So, to other things and Satae’s ban came as little surprise to me really. On watching the Derby back afterwards, you could see that the hit was unnecessary, late and from behind and hewas, I said at the time, likely to reap ‘a couple of matches for that one’. However, I guess when it was announced I did feel that 3 was a bit stiff and well done to the club for appealing. You have to be careful when you do that though, because you don’t want a reputation for ‘moaning’, after such decisions, asin the past the panel seems to have taken a ‘we’ll show them’ attitude to such criticism. The fact that we didn’t contest Albo’s ban does I think show we are conscious of that and ‘picking our battle grounds’.
Kelly’s actions were clearly a ban anyway and as a club and a player we had to take our medicine, but 3 games for Satae’spetulant shove was a bit steep and indeed in the end after a personal appearance, the appeals committee agreed with the club. It does however open up a bigger question with regard to discipline within the squad, with some fans getting a bit heated about players not considering their actions and how they impact on their team mates in future games when they are banned.
Still, these are early days for everyone on and off the field and things are invariably running a bit hot, but for me things should settle down and what happened to Satae at the KCOM,was just down to a player that hadn’t ever been in such a cauldron of atmosphere or heard so much taunting and insults coming from a crowd before. The atmosphere and obvious tension that expectation brings saw his having a quick ‘rush of blood’. At that critical point in the game, that pressure was really on, he turned around, saw a player with his back to him and the blue mist descended!
He’ll learn and we just have to hope that his absence doesn’t cost us too much, because when you have a few injuries such bans really impact on your team. With so many injuries, right across the game, it’s the last thing you need really. Still what is, is, and we just have to get on with it. Albo’s back for Wigan, Satae for Catalan and Sao …well lets see, but we’ll alljust hope that as far as the rest of the team are concerned,lessons have been learned.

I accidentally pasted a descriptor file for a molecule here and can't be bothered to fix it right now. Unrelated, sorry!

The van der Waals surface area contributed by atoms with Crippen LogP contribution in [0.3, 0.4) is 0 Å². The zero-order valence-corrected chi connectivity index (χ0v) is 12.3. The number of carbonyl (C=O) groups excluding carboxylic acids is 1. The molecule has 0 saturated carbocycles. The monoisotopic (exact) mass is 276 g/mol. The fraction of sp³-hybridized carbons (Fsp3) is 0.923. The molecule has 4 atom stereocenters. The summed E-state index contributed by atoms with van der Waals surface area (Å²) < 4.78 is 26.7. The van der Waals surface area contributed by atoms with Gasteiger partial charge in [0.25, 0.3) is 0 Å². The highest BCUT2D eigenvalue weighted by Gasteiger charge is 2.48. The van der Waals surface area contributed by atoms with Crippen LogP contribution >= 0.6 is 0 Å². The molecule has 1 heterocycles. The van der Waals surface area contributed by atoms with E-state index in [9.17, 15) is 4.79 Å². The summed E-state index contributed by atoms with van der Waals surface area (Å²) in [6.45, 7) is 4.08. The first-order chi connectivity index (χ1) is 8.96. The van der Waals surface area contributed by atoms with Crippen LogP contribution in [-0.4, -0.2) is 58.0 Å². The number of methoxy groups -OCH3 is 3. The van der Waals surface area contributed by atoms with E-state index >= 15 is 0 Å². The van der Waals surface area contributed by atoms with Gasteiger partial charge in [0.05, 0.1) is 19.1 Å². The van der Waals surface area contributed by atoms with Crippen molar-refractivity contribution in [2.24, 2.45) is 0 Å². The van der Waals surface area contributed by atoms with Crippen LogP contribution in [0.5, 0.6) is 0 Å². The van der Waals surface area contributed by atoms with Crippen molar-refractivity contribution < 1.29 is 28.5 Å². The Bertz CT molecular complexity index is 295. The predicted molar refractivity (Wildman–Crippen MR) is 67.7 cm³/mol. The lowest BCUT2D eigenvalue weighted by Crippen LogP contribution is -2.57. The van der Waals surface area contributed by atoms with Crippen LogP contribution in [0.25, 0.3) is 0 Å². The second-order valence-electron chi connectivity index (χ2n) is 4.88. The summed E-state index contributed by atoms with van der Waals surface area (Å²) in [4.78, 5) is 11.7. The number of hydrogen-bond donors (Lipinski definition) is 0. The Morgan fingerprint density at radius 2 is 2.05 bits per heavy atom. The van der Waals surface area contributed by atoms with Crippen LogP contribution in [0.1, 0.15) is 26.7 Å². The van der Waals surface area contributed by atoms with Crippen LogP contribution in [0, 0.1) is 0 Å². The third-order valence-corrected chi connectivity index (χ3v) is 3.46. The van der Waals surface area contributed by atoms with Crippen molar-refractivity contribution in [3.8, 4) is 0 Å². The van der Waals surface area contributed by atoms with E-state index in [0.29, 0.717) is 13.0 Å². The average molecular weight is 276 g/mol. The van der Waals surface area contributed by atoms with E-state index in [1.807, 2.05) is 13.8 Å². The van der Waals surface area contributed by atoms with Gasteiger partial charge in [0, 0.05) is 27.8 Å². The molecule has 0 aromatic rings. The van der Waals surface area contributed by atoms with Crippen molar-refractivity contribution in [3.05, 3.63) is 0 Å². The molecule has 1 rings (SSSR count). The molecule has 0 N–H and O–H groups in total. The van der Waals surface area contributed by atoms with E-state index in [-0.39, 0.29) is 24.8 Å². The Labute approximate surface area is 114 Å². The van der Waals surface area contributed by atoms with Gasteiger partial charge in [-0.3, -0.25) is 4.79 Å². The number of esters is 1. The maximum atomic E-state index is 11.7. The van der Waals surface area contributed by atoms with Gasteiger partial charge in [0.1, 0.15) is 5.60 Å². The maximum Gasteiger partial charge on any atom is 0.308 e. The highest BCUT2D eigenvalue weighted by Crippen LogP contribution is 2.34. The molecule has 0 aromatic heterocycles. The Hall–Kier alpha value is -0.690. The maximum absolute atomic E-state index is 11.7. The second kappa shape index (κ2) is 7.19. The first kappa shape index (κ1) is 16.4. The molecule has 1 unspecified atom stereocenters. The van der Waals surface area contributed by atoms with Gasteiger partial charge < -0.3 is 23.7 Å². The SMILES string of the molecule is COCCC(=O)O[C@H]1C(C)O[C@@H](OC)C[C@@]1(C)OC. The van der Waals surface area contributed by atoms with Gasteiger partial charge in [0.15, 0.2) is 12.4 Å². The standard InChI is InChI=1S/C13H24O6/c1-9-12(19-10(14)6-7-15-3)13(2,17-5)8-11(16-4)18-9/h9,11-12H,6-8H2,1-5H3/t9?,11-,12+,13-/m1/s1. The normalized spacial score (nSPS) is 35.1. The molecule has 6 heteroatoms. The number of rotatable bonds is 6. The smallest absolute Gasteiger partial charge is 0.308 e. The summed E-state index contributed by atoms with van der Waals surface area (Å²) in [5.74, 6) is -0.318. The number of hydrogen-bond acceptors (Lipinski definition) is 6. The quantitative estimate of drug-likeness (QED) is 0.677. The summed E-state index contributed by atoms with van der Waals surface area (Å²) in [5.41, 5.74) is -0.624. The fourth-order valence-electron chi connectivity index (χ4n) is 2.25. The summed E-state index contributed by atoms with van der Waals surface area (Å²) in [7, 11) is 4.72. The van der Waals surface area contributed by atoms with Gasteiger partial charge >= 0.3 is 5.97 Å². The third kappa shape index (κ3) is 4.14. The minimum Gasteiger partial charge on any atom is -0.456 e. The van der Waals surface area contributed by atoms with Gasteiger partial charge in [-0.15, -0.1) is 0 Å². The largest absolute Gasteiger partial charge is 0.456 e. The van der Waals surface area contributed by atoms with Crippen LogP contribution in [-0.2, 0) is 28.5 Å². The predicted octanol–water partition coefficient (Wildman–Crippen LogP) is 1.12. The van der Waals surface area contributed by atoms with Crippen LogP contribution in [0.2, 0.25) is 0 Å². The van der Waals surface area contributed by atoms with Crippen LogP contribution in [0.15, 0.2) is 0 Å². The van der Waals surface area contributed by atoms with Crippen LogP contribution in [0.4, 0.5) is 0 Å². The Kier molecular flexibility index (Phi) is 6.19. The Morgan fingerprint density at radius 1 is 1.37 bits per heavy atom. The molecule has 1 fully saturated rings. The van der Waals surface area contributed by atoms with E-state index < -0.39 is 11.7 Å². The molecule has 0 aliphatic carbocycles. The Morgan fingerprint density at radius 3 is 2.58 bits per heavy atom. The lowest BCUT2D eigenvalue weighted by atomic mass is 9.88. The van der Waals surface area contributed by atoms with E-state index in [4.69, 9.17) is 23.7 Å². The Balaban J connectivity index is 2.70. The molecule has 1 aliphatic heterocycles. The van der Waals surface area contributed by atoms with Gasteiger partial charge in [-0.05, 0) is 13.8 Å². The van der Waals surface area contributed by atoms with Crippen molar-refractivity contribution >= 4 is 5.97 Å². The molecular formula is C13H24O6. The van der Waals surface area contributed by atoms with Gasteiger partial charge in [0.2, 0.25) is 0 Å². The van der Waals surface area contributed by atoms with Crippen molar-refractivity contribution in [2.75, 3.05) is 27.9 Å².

Now for a few paragraphs this week I want to talk Marc Sneyd. My interest in such things is I thing inspired by a nine-day hiatus causing me to watch the Derby back a couple of times and seeing the great Peter Sterling out there on the field before the match. I wrote this bit before the Saints game in an attempt to try to explain why I think all those doubter and disbelievers who inhabit social media, are wrong about our current number 7. For me the guy is a real asset and as you probably already know by now, I think that Marc is just plainunder-rated by a lot of FC fans.
I seem to hear people every week running the guy down,saying I exaggerate his value, that he is often anonymous and that he doesn’t take the line on enough etc. etc. Quite frankly for me that’s a tad baffling really! You see, I believe thatSneydy is a different class to the majority of scrum halves in the British game.
Whenever we play well, he is in the vanguard of everything we do and you only have to look back and remember the memorable matches he’s won for us too. In Catalan he won a game that was ‘lost’, just about on his own. That was the miracle ending to end all miracle endings, which we’ll never see the like of again and we’ll all remember for ever! Then, there’s the Golden Point drop goal wins, that drop against Wakey at the KCom from 60 yards out, two man of the match performances at Wembley and all those kicks to the corner finding touch that have broken teams in the last few minutes, so many times over the years. Is he just a good goal kicker?? Is he buggery!!
Yep he’s a great kicker, but I also think that, perhaps because he’s been around for many years now (almost as long as our coach), in general, many take the breadth of his skills for granted a bit. Take the Derby last week, after the game there was hardly a mention, but he created 3 of the try’s and scored the other one. He pulled off three great tackles wide out when the Dobbins threw the ball about, nailed the four conversions and even in the dying minutes when everyone was running on fumes, he dived to grab a loose ball near our line, to defuse the Dobbins final chance, plus, he is always usually still the first man there in the chase to follow his own kicks.
Having seen some great scrum halves at the FC like Sterlo, Tommy Finn, Kevin Harkin, Tony Dean, Keith Hepworth, Kevin Dick, Greg McKee and Richard Horne and indeed experienced some bleak years when we didn’t have one, it’s a fact that they are all in their own way different. You’d love to see how some of them would fare in today’s Super League, but that’s not possible, but for me, there’s no-one in the modern game I’d rather have leading Hull FC at present than Marc Sneyd.